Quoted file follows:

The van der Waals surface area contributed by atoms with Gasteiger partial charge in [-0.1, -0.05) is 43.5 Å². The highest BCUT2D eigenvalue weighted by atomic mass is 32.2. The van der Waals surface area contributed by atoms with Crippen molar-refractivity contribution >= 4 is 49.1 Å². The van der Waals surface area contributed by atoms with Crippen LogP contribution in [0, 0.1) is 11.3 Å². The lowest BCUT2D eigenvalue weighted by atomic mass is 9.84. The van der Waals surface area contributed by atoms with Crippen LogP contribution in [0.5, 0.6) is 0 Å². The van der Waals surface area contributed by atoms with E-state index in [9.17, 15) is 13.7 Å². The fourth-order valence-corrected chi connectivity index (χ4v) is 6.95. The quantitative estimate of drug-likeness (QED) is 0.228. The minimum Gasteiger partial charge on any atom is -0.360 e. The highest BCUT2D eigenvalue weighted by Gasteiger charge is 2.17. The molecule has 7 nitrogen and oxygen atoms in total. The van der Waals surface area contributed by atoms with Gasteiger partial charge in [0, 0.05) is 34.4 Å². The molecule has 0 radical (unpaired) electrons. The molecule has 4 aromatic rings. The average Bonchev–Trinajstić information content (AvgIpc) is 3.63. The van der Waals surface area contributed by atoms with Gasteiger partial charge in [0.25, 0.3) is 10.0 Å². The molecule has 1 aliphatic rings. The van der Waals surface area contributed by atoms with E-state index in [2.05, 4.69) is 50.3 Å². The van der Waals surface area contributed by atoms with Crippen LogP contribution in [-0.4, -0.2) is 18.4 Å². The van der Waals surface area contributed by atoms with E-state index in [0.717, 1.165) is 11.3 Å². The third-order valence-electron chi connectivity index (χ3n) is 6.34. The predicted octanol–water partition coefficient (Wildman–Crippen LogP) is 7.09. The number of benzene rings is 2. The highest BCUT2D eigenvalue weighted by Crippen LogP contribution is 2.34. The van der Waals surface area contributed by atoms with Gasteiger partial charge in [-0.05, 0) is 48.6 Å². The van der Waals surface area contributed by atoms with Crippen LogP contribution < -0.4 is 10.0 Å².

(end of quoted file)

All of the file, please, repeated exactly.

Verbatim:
The van der Waals surface area contributed by atoms with Gasteiger partial charge in [-0.1, -0.05) is 43.5 Å². The highest BCUT2D eigenvalue weighted by atomic mass is 32.2. The van der Waals surface area contributed by atoms with Crippen molar-refractivity contribution >= 4 is 49.1 Å². The van der Waals surface area contributed by atoms with Crippen LogP contribution in [0, 0.1) is 11.3 Å². The lowest BCUT2D eigenvalue weighted by atomic mass is 9.84. The van der Waals surface area contributed by atoms with Crippen LogP contribution in [0.5, 0.6) is 0 Å². The van der Waals surface area contributed by atoms with E-state index in [9.17, 15) is 13.7 Å². The fourth-order valence-corrected chi connectivity index (χ4v) is 6.95. The quantitative estimate of drug-likeness (QED) is 0.228. The minimum Gasteiger partial charge on any atom is -0.360 e. The highest BCUT2D eigenvalue weighted by Gasteiger charge is 2.17. The molecule has 7 nitrogen and oxygen atoms in total. The van der Waals surface area contributed by atoms with Gasteiger partial charge in [0, 0.05) is 34.4 Å². The molecule has 0 radical (unpaired) electrons. The molecule has 4 aromatic rings. The average Bonchev–Trinajstić information content (AvgIpc) is 3.63. The van der Waals surface area contributed by atoms with Gasteiger partial charge in [0.25, 0.3) is 10.0 Å². The molecule has 1 aliphatic rings. The van der Waals surface area contributed by atoms with E-state index in [2.05, 4.69) is 50.3 Å². The van der Waals surface area contributed by atoms with Crippen LogP contribution in [-0.4, -0.2) is 18.4 Å². The van der Waals surface area contributed by atoms with E-state index in [0.717, 1.165) is 11.3 Å². The third-order valence-electron chi connectivity index (χ3n) is 6.34. The predicted octanol–water partition coefficient (Wildman–Crippen LogP) is 7.09. The number of benzene rings is 2. The highest BCUT2D eigenvalue weighted by Crippen LogP contribution is 2.34. The van der Waals surface area contributed by atoms with Gasteiger partial charge in [-0.05, 0) is 48.6 Å². The van der Waals surface area contributed by atoms with Crippen LogP contribution < -0.4 is 10.0 Å².